Female clergy of various faiths topic of program


Rabbis, Protestant ministers and a Roman Catholic bishop will lead a public discussion of "Women in the Clergy," beginning at 2 p.m. June 25 at the historic Lloyd Street Synagogue, 11 Lloyd St.

A century of changing roles for women in various faith traditions -- both those, such as mainline churches, with large numbers of ** female clergy and those in which the ordination of women is prohibited -- will be explored by the panel.

Co-sponsors of the free program, made possible through a grant from the National Endowment for the Humanities, are the Jewish Historical Society of Maryland and the Ecumenical Institute of St. Mary's Seminary and University.

Rabbi Shira Lander will be the moderator. The speakers will be Rabbi Yitzchok Breitowitz of Woodside Synagogue in Silver Spring, who is an associate law professor at the University of Maryland; the Rev. Mary Morgan of Bethel Presbyterian Church in White Hall; Auxiliary Bishop P. Francis Murphy of the Baltimore archdiocese; Rabbi Gila Ruskin of Baltimore's Congregation Chevrei Tzedek; and the Rev. Alfreda L. Wiggins of John Wesley United Methodist Church in Baltimore.

The program was planned in conjunction with an exhibit, "Daughter of Zion: Henrietta Szold and American Jewish Womanhood," in the Jewish Historical Society's museum and research center adjacent to the Lloyd Street Synagogue.

Henrietta Szold, who died in 1945 at 85, was the first woman to study at the Jewish Theological Seminary of America, where she attended classes from 1903 to 1907. She was admitted on the condition that she would never pursue a rabbinical career.

Today, Judaism's Reform, Reconstructionist and Conservative branches -- but not the Orthodox -- ordain women, and increasing numbers of women clergy are ministering in various Christian denominations.

While the possibility of ordaining women is widely discussed by the Catholic laity, Pope John Paul II has declared it theologically impossible and has sought to put a lid on such discussions. Baltimore's Bishop Murphy is one of a very few members of the world's Catholic hierarchy who have publicly supported the idea of female priests.

Opposition to women as pastors has been a central part of the conservative movement that has come to power in recent years in the Southern Baptist Convention, largest of the nation's Protestant denominations. Polls and votes suggest that about 55 percent of evangelical Christians still oppose the ordination of women.

The Jewish Historical Society is an agency of the Associated Jewish Community Federation of Baltimore, which will celebrate its 75th anniversary at its annual meeting at 4:30 p.m. Tuesday at Temple Oheb Shalom, 7310 Park Heights Ave.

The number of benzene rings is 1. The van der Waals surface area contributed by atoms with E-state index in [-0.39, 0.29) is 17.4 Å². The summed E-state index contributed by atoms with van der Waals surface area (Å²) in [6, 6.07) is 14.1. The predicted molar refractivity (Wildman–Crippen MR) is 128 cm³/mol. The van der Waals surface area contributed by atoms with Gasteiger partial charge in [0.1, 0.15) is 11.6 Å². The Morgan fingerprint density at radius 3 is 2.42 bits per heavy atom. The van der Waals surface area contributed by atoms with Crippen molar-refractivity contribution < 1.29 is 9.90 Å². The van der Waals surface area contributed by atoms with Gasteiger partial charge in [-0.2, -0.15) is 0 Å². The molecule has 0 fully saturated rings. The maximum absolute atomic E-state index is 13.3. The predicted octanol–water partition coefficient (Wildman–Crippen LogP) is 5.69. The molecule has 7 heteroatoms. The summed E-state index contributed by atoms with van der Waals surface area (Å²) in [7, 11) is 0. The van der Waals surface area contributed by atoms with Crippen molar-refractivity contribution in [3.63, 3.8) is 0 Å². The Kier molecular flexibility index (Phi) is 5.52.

The Lloyd Street museum is open to the public from noon to 4 p.m. Sundays, Tuesdays, Wednesdays and Thursdays. Parking is free.

Information: 732-6400.

Racial reconciliation

"More than Equals: Racial Healing for the Sake of the Gospel," a book by a black-white ministerial team working in Mississippi, will be the focus of three evening programs on successive Wednesdays beginning June 21 at West Baltimore's Hunting Ridge Presbyterian Church.

The 7 p.m. to 8 p.m. discussions of the book by Spencer Perkins and Chris Rice will be led by the Rev. Anita Hendrix, pastor of the church at Edmondson Avenue and Winans Way, and Marilyn McCraven, Other Voices editor of The Evening Sun. Child care will be provided.

Information: 566-2926.

United Methodists

The Rev. Bernard Keels of Baltimore and laywoman Sandra Ferguson of Westminster have been elected by the Baltimore-Washington Conference of the United Methodist Church to lead a 20-person delegation to next year's General Conference of the denomination in Denver.

Among the 10 ministers chosen as delegates to the April 16 to 26 meeting were Terri Rae Chattin of Arnold; Frank Trotter of Reisterstown; Peggy Johnson of Baltimore and J. Philip Wogaman, pastor of the church in Washington regularly attended by President and Mrs. Clinton.

Lay delegates from the Baltimore area will be Christine Keels, Dottie Clark and Mary Baldridge.

The church's General Conference meets every four years to vote on institutional, theological and social questions.

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